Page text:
Mika Sings a Hymn to Gay History in New Single “Good Guys”

Mika in “Good Guys.”

Still from video.

It might be because I recently published a long meditation on gay male culture and history, but damn if Mika’s new single “Good Guys” and the accompanying video doesn’t have me a little teary in the office today. The bittersweet song, which is from the openly gay artist’s fourth studio album No Place in Heaven (out June 16), is a psalm of pining for the gay past, explicitly so—the first stanza ends by asking “Where have all the gay guys gone?”

Mika’s skill as a songwriter is on full display here in a gorgeous arrangement benefiting from lush string, piano, and children’s choir writing. But the real draw is the song’s lyrical construction. Mika clarifies that he’s not just nostalgic for the heady days of pre-AIDS gay liberation (“It’s not the cowboys that I’m missing anymore/ That problem was already old in ’94”), but instead looking back to a time when gay men saw themselves as having something special to offer to the mainstream, or at the very least to each other. He acknowledges that gay exceptionalism is out of fashion these days (“Don’t be offended, this might seem a little wrong”), but then repurposes a line of Oscar Wilde’s into a moving hymn to the power and insight that can come from oppression: “If we are all in the gutter, it doesn’t change who we are/ cause some of us in the gutter are looking up at the stars.”

The most touching part of the song is Mika’s séancelike summoning—“To all my heroes that were dressed up in gold/ only hopin’ one day I could be so bold”—of all the gay figures that have inspired him: W.H. Auden, James Dean, Walt Whitman, Cole Porter, and Jean Cocteau, among others. This pantheon comes after a striking bit of songcraft, in which Mika shifts “gay guys” to “good guys” in his question, insisting on the still-powerful equivalence “gay is good.”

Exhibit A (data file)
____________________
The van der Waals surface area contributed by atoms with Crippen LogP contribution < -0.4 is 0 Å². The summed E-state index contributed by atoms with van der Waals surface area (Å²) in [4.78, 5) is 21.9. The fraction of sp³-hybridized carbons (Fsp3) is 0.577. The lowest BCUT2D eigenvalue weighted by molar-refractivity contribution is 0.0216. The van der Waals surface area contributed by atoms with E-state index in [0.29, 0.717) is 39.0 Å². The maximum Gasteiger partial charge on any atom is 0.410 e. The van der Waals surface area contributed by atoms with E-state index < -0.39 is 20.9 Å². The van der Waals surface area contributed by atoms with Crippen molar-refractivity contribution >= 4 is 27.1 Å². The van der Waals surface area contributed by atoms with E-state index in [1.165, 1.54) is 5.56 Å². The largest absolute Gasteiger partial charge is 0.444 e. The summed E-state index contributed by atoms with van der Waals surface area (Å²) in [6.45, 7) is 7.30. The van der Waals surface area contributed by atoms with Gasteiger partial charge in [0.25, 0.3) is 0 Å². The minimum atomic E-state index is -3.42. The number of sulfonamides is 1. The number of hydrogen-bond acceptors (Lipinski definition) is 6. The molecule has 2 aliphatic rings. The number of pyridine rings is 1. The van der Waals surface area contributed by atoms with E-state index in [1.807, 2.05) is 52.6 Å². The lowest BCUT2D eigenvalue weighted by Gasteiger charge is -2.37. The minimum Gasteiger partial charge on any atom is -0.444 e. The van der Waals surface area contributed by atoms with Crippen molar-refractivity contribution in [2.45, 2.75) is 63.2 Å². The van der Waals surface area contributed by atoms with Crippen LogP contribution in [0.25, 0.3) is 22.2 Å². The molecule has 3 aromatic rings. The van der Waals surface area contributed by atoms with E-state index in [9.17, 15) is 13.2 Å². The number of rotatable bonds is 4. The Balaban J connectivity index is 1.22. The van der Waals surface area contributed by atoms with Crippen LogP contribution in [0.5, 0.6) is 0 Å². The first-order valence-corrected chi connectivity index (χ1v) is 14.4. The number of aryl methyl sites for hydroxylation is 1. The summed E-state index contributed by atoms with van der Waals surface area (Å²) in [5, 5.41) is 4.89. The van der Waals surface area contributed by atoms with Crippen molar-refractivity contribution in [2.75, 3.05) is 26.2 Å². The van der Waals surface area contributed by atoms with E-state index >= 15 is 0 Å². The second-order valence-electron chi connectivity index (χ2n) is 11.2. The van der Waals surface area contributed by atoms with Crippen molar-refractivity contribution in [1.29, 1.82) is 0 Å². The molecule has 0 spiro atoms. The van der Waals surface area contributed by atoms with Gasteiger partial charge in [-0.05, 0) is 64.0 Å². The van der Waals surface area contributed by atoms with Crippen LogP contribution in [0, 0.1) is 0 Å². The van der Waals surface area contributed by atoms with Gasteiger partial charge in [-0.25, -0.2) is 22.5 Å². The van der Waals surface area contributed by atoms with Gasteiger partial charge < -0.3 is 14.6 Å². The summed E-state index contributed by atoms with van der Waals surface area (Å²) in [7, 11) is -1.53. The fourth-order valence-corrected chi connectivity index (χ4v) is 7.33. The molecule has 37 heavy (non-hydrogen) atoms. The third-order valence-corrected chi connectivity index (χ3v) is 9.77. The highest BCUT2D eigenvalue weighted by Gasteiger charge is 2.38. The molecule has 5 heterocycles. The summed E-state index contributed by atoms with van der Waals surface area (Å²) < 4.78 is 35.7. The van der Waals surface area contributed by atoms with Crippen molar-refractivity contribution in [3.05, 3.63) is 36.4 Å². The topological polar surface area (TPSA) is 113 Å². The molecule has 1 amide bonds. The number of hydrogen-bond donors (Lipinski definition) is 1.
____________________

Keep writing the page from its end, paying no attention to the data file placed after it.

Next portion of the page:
The video, a stately contemporary dance number, is a perfect match for the song. Mika is moved around like a doll through a number of different personas by the dance troupe: a straight-laced businessman, a queen, an astronaut, and a prisoner sentenced to hard labor—probably a reference to Wilde’s debilitating time behind bars for “gross indecency.” Indeed, much of the choreography communicates a tension between external constraints and a desire to escape—a struggle all too familiar to the gay men Mika misses, and to many of his contemporaries today.